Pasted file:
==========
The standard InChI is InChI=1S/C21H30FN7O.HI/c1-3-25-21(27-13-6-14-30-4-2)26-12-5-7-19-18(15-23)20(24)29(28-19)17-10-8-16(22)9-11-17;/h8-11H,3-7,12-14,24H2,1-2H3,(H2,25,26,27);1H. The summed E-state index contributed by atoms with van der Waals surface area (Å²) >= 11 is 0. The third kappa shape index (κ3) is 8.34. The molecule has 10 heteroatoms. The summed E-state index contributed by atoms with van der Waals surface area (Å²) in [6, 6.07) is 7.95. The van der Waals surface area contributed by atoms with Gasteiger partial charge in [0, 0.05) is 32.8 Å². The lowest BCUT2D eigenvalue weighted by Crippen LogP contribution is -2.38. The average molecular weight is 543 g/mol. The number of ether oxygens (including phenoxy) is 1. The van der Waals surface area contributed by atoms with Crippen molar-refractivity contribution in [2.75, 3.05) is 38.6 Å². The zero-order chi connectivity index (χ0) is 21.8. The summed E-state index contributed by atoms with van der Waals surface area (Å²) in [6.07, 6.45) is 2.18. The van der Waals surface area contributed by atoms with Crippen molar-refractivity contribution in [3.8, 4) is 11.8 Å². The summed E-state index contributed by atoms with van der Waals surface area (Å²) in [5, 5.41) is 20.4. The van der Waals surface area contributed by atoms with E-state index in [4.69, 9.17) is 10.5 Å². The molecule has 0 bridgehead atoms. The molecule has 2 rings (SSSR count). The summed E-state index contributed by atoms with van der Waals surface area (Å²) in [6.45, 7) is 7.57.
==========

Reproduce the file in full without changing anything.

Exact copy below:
The standard InChI is InChI=1S/C21H30FN7O.HI/c1-3-25-21(27-13-6-14-30-4-2)26-12-5-7-19-18(15-23)20(24)29(28-19)17-10-8-16(22)9-11-17;/h8-11H,3-7,12-14,24H2,1-2H3,(H2,25,26,27);1H. The summed E-state index contributed by atoms with van der Waals surface area (Å²) >= 11 is 0. The third kappa shape index (κ3) is 8.34. The molecule has 10 heteroatoms. The summed E-state index contributed by atoms with van der Waals surface area (Å²) in [6, 6.07) is 7.95. The van der Waals surface area contributed by atoms with Gasteiger partial charge in [0, 0.05) is 32.8 Å². The lowest BCUT2D eigenvalue weighted by Crippen LogP contribution is -2.38. The average molecular weight is 543 g/mol. The number of ether oxygens (including phenoxy) is 1. The van der Waals surface area contributed by atoms with Crippen molar-refractivity contribution in [2.75, 3.05) is 38.6 Å². The zero-order chi connectivity index (χ0) is 21.8. The summed E-state index contributed by atoms with van der Waals surface area (Å²) in [6.07, 6.45) is 2.18. The van der Waals surface area contributed by atoms with Crippen molar-refractivity contribution in [3.8, 4) is 11.8 Å². The summed E-state index contributed by atoms with van der Waals surface area (Å²) in [5, 5.41) is 20.4. The van der Waals surface area contributed by atoms with E-state index in [4.69, 9.17) is 10.5 Å². The molecule has 0 bridgehead atoms. The molecule has 2 rings (SSSR count). The summed E-state index contributed by atoms with van der Waals surface area (Å²) in [6.45, 7) is 7.57.